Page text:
Elbow arthritis is not as common as arthritis that affects other joints. The hands, hips, and knees tend to suffer more but the disease is still very painful in this area of the body and in some ways, can be more damaging to everyday functions, especially if both elbows are attacked.
Three types of arthritis may affect the elbow.
Osteoarthritis is relatively uncommon in the elbow joints but can cause much in the way of misery as it tends to make straightening out the joint very painful. Often linked to sports or heavy repetitive labor, it has a simple wear and tears effect on the joint. It would normally only be active in the one elbow that had the most strain.
Rheumatoid arthritis is the main culprit when it comes to elbow arthritis and can be extremely painful. It also can be even worse because it can affect both elbows at the same time, making normal daily activities awkward and painful. There is usually swelling with rheumatoid arthritis and this increases the pressure on the joint. It has a far-reaching effect on daily life.
Post-traumatic arthritis is where some trauma has damaged the elbow in the past and arthritis has set in. A dislocation or a fracture can often lead to torn and damaged cartilage and painful arthritis can develop from that.
Most people tend to cope with elbow arthritis better than when the lower body joints have been attacked, this is because elbows are rarely weight-bearing and most activities do not require the complete range of movement. Carrying a dinner plate from the kitchen to another room can be done with a locked elbow but if walking, the leg joint still needs to bear the full weight. That said, it is important to not detract from the pain and anxiety elbow arthritis can cause.
So, what can be done to help or cure elbow arthritis?
The first port of call in the treatment of any form of arthritis will be medication to ease the swelling and to block some of the pain. You may be experiencing some of the symptoms listed below:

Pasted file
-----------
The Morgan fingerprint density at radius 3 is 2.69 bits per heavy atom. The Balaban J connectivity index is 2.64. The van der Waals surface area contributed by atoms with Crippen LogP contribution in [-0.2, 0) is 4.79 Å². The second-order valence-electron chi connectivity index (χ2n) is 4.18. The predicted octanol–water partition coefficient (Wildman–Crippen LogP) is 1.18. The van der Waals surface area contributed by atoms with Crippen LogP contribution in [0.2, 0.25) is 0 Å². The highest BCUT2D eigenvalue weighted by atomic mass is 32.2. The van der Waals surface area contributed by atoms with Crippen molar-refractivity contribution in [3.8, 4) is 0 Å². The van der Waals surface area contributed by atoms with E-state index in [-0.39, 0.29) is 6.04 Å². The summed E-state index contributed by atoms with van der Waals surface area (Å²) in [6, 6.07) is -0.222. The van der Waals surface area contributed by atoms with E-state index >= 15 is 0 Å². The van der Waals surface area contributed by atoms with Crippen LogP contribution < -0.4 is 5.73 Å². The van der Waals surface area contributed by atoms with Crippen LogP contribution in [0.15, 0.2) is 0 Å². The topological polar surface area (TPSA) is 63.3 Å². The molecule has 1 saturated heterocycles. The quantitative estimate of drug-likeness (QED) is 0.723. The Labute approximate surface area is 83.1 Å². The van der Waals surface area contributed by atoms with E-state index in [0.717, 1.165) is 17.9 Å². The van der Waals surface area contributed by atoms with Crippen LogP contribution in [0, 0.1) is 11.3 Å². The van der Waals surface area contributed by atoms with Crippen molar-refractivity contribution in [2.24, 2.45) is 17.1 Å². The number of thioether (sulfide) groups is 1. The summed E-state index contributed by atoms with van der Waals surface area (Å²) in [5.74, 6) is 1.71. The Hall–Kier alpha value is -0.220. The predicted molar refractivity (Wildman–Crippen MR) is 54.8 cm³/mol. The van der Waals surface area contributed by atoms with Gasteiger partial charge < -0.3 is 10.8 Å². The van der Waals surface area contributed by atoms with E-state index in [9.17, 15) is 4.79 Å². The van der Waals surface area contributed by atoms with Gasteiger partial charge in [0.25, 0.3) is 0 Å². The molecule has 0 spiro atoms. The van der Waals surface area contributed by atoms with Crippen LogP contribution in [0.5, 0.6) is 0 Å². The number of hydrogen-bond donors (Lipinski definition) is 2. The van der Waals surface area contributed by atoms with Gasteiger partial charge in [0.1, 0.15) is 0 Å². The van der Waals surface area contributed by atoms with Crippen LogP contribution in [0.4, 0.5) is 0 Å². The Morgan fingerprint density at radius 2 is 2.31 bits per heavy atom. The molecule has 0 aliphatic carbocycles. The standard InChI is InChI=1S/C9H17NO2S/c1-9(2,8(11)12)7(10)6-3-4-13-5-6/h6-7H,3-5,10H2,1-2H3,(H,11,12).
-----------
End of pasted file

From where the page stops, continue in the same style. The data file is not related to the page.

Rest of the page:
• Locking of the elbow joint
• Swelling around the joint
• A grinding sensation when straightening the elbow out
• An inability to gain the full range of movements
Physical therapy will help to give back some movement and, steroid injections can ease the pain, but relief will not last long. If patients are not responding well to pain medication or treatment, surgery is often the next step. The removal of degenerated cartilage is often carried out, but a complete replacement of the joint is quite often the only option.
Stem cell therapy is now a very effective way of treating all degenerative diseases that affect joints. There are very few side effects with this kind of treatment as the body is basically being used to treat itself. Stem cells are taken from one part of the body and introduced to the damaged area. Stems cells promote healing growth and this treatment has been very successful in treating elbow arthritis.
This treatment is becoming more successful every year and may well be the way forward in the future of dealing with arthritis.